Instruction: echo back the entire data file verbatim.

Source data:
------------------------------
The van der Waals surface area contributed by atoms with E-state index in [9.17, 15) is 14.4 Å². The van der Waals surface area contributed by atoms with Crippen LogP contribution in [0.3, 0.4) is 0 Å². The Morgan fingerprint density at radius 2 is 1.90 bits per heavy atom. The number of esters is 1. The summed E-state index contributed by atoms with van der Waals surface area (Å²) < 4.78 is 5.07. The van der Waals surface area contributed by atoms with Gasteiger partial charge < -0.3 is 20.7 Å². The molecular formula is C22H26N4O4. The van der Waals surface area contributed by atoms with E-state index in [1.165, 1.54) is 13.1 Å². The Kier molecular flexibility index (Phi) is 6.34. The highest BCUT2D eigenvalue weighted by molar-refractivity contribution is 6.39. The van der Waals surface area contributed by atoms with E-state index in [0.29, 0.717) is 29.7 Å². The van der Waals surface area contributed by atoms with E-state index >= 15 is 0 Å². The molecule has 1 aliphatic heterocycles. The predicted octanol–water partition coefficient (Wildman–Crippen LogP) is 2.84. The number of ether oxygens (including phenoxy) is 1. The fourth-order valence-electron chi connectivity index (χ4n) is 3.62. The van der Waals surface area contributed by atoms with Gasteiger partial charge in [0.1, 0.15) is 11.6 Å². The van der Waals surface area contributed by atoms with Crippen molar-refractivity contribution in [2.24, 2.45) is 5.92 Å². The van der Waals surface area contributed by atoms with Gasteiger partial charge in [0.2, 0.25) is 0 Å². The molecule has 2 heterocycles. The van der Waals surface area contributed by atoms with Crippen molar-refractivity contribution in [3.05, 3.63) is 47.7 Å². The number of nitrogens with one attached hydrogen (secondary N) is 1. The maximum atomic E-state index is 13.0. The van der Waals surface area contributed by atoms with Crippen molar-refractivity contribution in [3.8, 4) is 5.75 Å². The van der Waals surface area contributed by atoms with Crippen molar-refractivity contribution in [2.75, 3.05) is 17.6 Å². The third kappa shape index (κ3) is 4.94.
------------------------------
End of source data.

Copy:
The van der Waals surface area contributed by atoms with E-state index in [9.17, 15) is 14.4 Å². The van der Waals surface area contributed by atoms with Crippen LogP contribution in [0.3, 0.4) is 0 Å². The Morgan fingerprint density at radius 2 is 1.90 bits per heavy atom. The number of esters is 1. The summed E-state index contributed by atoms with van der Waals surface area (Å²) < 4.78 is 5.07. The van der Waals surface area contributed by atoms with Gasteiger partial charge < -0.3 is 20.7 Å². The molecular formula is C22H26N4O4. The van der Waals surface area contributed by atoms with E-state index in [1.165, 1.54) is 13.1 Å². The Kier molecular flexibility index (Phi) is 6.34. The highest BCUT2D eigenvalue weighted by molar-refractivity contribution is 6.39. The van der Waals surface area contributed by atoms with E-state index in [0.29, 0.717) is 29.7 Å². The van der Waals surface area contributed by atoms with E-state index >= 15 is 0 Å². The molecule has 1 aliphatic heterocycles. The predicted octanol–water partition coefficient (Wildman–Crippen LogP) is 2.84. The number of ether oxygens (including phenoxy) is 1. The fourth-order valence-electron chi connectivity index (χ4n) is 3.62. The van der Waals surface area contributed by atoms with Gasteiger partial charge in [0.1, 0.15) is 11.6 Å². The van der Waals surface area contributed by atoms with Crippen molar-refractivity contribution in [2.24, 2.45) is 5.92 Å². The van der Waals surface area contributed by atoms with Gasteiger partial charge in [0.2, 0.25) is 0 Å². The molecule has 2 heterocycles. The van der Waals surface area contributed by atoms with Crippen molar-refractivity contribution in [3.05, 3.63) is 47.7 Å². The number of nitrogens with one attached hydrogen (secondary N) is 1. The maximum atomic E-state index is 13.0. The van der Waals surface area contributed by atoms with Crippen molar-refractivity contribution in [3.8, 4) is 5.75 Å². The van der Waals surface area contributed by atoms with Crippen molar-refractivity contribution in [2.75, 3.05) is 17.6 Å². The third kappa shape index (κ3) is 4.94.